As for the refinement of ideas, it’s clearly something they haven’t done… sometimes tracks just feel like a collage of different ideas just thrown together and never thought through – however there are moments (very slight moments) where you can hear potential for something big, but Culted never deliver it, which is unfortunate. It’s a struggle to get past the first track, let alone the whole album.
Favourite tracks: None.
Sunn O)))/Ulver – Terrestrials
Hearing about this project excited me, even after hearing that this is basically a recording of improvisation that is several years old between the two bands. Sunn O))) are one of my top bands (especially in drone music) and I’ve always preferred Ulver’s electronic/ambient works as opposed to their black metal/folk/rock stuff – so for these two elements to meet is a dream come true.
“Terrestrials” consists of three tracks (between the 9 and 15-minute marks) which are instrumental apart from the last track, featuring vocals from Ulver’s Kristoffer Rygg. The tracks as a whole is a progression through glittering and drone soundscapes, with appearances of horns and strings, always staying on the more ambient side of things – you never really get the infamous Sunn O))) guitars here – and just relaxes you into an almost euphoric state.
My only complaint (and it’s usually my only complaint when it comes to Ulver) is the vocals on the final track Eternal Return. Rygg’s mythical vocals don’t quite fit with the music here and the two sort of jar against each other; but then I’ve always struggled with Rygg’s vocals as a whole (the only exception being Ulver’s last release “Messe I.X-VI.X”).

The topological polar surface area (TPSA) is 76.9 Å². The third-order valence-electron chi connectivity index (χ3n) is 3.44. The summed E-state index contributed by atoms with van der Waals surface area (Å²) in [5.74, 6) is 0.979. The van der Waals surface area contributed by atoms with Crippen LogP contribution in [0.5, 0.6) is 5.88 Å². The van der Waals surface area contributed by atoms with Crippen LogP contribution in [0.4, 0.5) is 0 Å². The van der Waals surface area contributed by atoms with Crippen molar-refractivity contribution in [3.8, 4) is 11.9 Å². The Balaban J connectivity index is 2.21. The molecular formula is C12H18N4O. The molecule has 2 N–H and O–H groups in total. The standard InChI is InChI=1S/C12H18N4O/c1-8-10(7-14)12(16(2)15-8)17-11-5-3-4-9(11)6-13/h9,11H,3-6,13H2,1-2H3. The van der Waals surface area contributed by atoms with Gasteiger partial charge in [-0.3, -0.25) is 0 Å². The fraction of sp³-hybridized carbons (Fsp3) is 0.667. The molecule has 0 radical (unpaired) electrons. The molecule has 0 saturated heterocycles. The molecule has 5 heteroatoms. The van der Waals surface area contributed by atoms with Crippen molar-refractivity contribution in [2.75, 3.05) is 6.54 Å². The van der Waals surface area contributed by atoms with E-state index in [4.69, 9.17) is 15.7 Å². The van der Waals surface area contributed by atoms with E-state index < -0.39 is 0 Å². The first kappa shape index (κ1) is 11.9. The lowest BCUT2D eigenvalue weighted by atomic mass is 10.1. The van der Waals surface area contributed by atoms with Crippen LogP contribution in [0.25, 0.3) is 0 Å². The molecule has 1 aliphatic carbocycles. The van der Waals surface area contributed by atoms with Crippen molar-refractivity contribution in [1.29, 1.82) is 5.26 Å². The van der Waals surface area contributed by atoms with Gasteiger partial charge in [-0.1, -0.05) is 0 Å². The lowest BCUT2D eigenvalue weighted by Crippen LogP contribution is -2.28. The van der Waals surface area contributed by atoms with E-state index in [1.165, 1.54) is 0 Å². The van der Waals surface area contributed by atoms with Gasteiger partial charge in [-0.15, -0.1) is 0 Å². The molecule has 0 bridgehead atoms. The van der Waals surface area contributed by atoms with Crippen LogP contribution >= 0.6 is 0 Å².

Behemoth – The Satanist
Behemoth are a band that needs no introduction after having laid a path of destruction and fear in their wake for over two decades, thanks to their game-changing version of blackened death metal. Not only that, but vocalist and guitarist Nergal has been focused on with his fight with Leukemia, facing court orders for ripping up Bibles at live performances and even making appearances on television for talk shows and TV series.
It’s criminal that I’m only giving this a short review. “The Satanist” sees Behemoth at their most visceral since their 2004 release “Demigod”. The angst and fury on here is almost suffocating – especially with Nergal’s spitting vocals – and it’s refreshing to hear such raw brutality and frustration. The technicality is still there and so is the impeccable timing and clarity of each instrument. For a band that relies heavily on it’s single sound and having released so many albums for so many years, it’s great that Behemoth somehow manage to avoid even teetering towards being stale. It’s just so fucking good.
The only negative on a personal level is the final track, O Father O Satan O Sun!. While it is a nice finale to the album, and really does shine with a sense of victory and overcoming, I can’t help but just think of how it feels like something that should be on a Rocky soundtrack, especially with it’s suspense and rising guitars. I just imagine Rocky Balboa running up steps while shadowboxing every time. Even then, the track keeps growing on me with each listen.
Just an absolute gem of an album.